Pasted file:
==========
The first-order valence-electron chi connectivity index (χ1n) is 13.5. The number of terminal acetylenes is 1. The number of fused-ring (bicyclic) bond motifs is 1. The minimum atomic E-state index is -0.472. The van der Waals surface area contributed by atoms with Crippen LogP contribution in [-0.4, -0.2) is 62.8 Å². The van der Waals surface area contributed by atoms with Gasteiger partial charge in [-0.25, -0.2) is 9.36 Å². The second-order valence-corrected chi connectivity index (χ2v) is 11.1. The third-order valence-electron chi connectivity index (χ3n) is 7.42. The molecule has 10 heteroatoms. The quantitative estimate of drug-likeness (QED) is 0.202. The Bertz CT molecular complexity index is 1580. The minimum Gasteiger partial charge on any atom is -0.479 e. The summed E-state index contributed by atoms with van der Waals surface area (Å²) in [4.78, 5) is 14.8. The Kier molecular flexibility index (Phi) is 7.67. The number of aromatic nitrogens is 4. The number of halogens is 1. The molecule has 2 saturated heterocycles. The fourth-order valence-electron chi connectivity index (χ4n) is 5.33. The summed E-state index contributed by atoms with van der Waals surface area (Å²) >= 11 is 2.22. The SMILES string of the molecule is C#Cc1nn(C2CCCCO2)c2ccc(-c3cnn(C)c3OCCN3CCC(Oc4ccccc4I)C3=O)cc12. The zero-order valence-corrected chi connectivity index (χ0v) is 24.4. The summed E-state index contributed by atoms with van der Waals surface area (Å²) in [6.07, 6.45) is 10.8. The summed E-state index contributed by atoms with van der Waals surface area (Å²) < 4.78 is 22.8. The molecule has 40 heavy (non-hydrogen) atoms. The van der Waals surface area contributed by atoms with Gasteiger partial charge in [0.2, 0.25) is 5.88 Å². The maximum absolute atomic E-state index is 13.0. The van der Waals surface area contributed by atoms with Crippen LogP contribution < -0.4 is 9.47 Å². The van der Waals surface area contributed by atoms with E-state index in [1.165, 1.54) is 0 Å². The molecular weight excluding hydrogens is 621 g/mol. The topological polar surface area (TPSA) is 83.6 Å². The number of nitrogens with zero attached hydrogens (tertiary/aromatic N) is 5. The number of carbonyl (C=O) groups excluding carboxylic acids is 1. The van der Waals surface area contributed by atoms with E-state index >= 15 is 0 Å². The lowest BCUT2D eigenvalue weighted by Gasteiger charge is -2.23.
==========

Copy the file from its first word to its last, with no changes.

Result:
The first-order valence-electron chi connectivity index (χ1n) is 13.5. The number of terminal acetylenes is 1. The number of fused-ring (bicyclic) bond motifs is 1. The minimum atomic E-state index is -0.472. The van der Waals surface area contributed by atoms with Crippen LogP contribution in [-0.4, -0.2) is 62.8 Å². The van der Waals surface area contributed by atoms with Gasteiger partial charge in [-0.25, -0.2) is 9.36 Å². The second-order valence-corrected chi connectivity index (χ2v) is 11.1. The third-order valence-electron chi connectivity index (χ3n) is 7.42. The molecule has 10 heteroatoms. The quantitative estimate of drug-likeness (QED) is 0.202. The Bertz CT molecular complexity index is 1580. The minimum Gasteiger partial charge on any atom is -0.479 e. The summed E-state index contributed by atoms with van der Waals surface area (Å²) in [4.78, 5) is 14.8. The Kier molecular flexibility index (Phi) is 7.67. The number of aromatic nitrogens is 4. The number of halogens is 1. The molecule has 2 saturated heterocycles. The fourth-order valence-electron chi connectivity index (χ4n) is 5.33. The summed E-state index contributed by atoms with van der Waals surface area (Å²) >= 11 is 2.22. The SMILES string of the molecule is C#Cc1nn(C2CCCCO2)c2ccc(-c3cnn(C)c3OCCN3CCC(Oc4ccccc4I)C3=O)cc12. The zero-order valence-corrected chi connectivity index (χ0v) is 24.4. The summed E-state index contributed by atoms with van der Waals surface area (Å²) in [6.07, 6.45) is 10.8. The summed E-state index contributed by atoms with van der Waals surface area (Å²) < 4.78 is 22.8. The molecule has 40 heavy (non-hydrogen) atoms. The van der Waals surface area contributed by atoms with Gasteiger partial charge in [0.2, 0.25) is 5.88 Å². The maximum absolute atomic E-state index is 13.0. The van der Waals surface area contributed by atoms with Crippen LogP contribution < -0.4 is 9.47 Å². The van der Waals surface area contributed by atoms with E-state index in [1.165, 1.54) is 0 Å². The molecular weight excluding hydrogens is 621 g/mol. The topological polar surface area (TPSA) is 83.6 Å². The number of nitrogens with zero attached hydrogens (tertiary/aromatic N) is 5. The number of carbonyl (C=O) groups excluding carboxylic acids is 1. The van der Waals surface area contributed by atoms with E-state index >= 15 is 0 Å². The lowest BCUT2D eigenvalue weighted by Gasteiger charge is -2.23.